Much like Forest, you are gearing up for awards season. As someone who is relatively new to this -- and also someone who's come from Sundance to promoting your film for almost a year -- is it exhausting, exhilarating, beside the point?
I’m learning about the process. It’s kind of all of those things. And the cool thing about it is that it has an endpoint. It’s not never-ending. It does stop at some point. So, with that being said, it’s great to do all you can to that point. I’m balancing, trying to find time to write my new stuff, which I’m kind of getting the hang of as I go. I’m trying to write every free bit of time that I get.
As opposed to sitting and writing in a sustained way.
Which is how I wrote “Fruitvale.” It was very sustained, very structured, because I wasn’t doing any press. I was just working and then I would come home and write, which was great. But that’s not my reality right now. So it’s really a learning process, and it’s really a combination of exhaustion and exhilaration and doing things that never would’ve been possible the year before. I’m not taking anything for granted.
Tell me a little bit about the themes that interest you going forward as you continue to write.
I find myself very much drawn towards personal things, towards personal experiences that I’ve been through -- very human experiences. Any kind of art, for me, comes down to writing stories about love and the different forms that it takes.
I’m wondering who your favorite filmmakers are. Who are your biggest influences?
Oh, I’ve got tons -- too many to talk about. I find inspiration everywhere. Before I knew I wanted to be a filmmaker, I was very invested in pop culture. It was American filmmakers coming up -- my father was a member of the hip-hop generation -- so obviously it was Spike Lee and John Singleton. There were a ton of our stories, stories we connected to going through in a major way. My mom was a big cinephile, so I would watch a lot of television with her -- I would watch the old-school “Twilight Zone” with my parents all the time. My mom was a big Scorsese fan; we watched a lot of films from Spielberg and George Lucas, a little Coppola. But then once I hit film school and started to really study it, two things happened: I started to reach back and look at filmmakers that made things in the past that weren’t around anymore, like Alfred Hitchcock and Stanley Kubrick, and even way back, like Bergman and Fritz Lang. And I got opened up to international cinema, and that’s when a light really went off. I started to watch a lot of films made in other countries, and a lot of my other favorite filmmakers are foreign. I love Jacques Audiard quite a bit, Cristian Mungiu out of Romania quite a bit, a lot of Brazilian films. I saw “City of God” and got really into it as well.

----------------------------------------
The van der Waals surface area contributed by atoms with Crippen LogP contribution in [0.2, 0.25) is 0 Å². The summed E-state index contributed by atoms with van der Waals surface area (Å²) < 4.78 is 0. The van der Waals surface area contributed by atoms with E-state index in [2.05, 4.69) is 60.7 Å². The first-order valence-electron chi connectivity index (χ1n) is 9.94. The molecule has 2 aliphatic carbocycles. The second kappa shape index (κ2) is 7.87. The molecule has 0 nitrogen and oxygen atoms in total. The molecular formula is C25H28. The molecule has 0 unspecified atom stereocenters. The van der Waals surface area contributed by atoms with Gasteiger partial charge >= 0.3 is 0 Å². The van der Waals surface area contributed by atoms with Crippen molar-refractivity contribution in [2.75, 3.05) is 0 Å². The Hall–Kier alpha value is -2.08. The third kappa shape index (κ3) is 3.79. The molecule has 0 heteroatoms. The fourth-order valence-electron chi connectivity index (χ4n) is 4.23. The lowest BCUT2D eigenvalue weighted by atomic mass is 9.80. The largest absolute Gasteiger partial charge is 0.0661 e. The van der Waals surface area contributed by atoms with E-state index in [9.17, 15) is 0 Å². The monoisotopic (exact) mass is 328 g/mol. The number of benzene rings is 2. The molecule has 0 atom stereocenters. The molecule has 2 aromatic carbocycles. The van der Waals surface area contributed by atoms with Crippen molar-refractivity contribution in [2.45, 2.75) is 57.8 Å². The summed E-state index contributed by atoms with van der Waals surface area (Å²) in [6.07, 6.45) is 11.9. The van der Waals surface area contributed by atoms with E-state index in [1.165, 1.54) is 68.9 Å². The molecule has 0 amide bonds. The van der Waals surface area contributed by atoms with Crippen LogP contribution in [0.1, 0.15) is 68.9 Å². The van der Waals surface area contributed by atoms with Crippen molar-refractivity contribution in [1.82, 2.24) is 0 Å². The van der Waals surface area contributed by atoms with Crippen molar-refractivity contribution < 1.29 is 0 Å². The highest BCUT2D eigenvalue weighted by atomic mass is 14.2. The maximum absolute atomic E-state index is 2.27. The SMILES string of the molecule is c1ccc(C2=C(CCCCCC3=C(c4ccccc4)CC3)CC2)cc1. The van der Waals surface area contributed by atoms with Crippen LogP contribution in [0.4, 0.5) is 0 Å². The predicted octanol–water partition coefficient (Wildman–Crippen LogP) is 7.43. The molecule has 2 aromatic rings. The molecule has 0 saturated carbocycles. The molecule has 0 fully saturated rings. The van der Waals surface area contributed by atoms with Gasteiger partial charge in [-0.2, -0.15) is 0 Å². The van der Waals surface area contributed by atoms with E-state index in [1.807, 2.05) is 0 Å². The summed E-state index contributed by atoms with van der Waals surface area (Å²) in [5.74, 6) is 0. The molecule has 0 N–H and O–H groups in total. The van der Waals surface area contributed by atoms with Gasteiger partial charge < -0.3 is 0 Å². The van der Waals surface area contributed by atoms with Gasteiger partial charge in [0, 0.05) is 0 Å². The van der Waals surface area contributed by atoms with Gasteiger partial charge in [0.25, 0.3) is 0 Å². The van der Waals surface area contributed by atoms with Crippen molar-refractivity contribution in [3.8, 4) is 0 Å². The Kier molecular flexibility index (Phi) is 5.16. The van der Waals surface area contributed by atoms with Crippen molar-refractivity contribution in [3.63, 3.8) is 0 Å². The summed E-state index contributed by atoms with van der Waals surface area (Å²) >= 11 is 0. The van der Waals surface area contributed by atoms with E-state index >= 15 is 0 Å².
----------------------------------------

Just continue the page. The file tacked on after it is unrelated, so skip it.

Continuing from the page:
Something that really strikes me is your age -- you’re really quite young for a director and I can’t imagine myself being in the kind of situation you’re in. I’m wondering if it's hard to convince people -- whether cast, crew, distributor, press -- that you can handle all this. Because you’re not only new to the industry -- you’re also in your twenties.
It’s interesting. I haven’t had that situation come up too much. I mean, I’ve only made one film. I’ve made a lot of short films, but when I was making short films it was with other film students, generally. But I haven’t had those situations where it’s like, “Hey, you’re a kid. Do you know what you’re doing?” I’ve been fortunate enough that I haven’t had those situations. And if I’m working on a project, I have very little tolerance for any type of discrimination -- whether it’s discrimination based on somebody’s ethnic heritage, or whether it’s discrimination against somebody’s socioeconomic heritage, or whether it’s age. Ageism works both ways. Somebody might want to disrespect because they’re older. It works at both ends of the spectrum. And on our set, we had a costume designer who was in her seventies and a producer who was younger than I was, and everybody was expected to work together and give each other the same amount of respect.
Sounds like utopia.
It wasn’t utopia -- sometimes it was really intense, sometimes there were clashes. But it was all coming from the right place, from everybody caring about the project and everybody giving each other the same amount of respect that we owe each other as human beings. I think that if you look at filmmakers and you look at their filmography, oftentimes you’ll see their most interesting work when they were in their twenties. A lot of my favorite filmmakers were like that. They did a lot of their most amazing films very, very early in their careers, when they were too young to know what they were doing.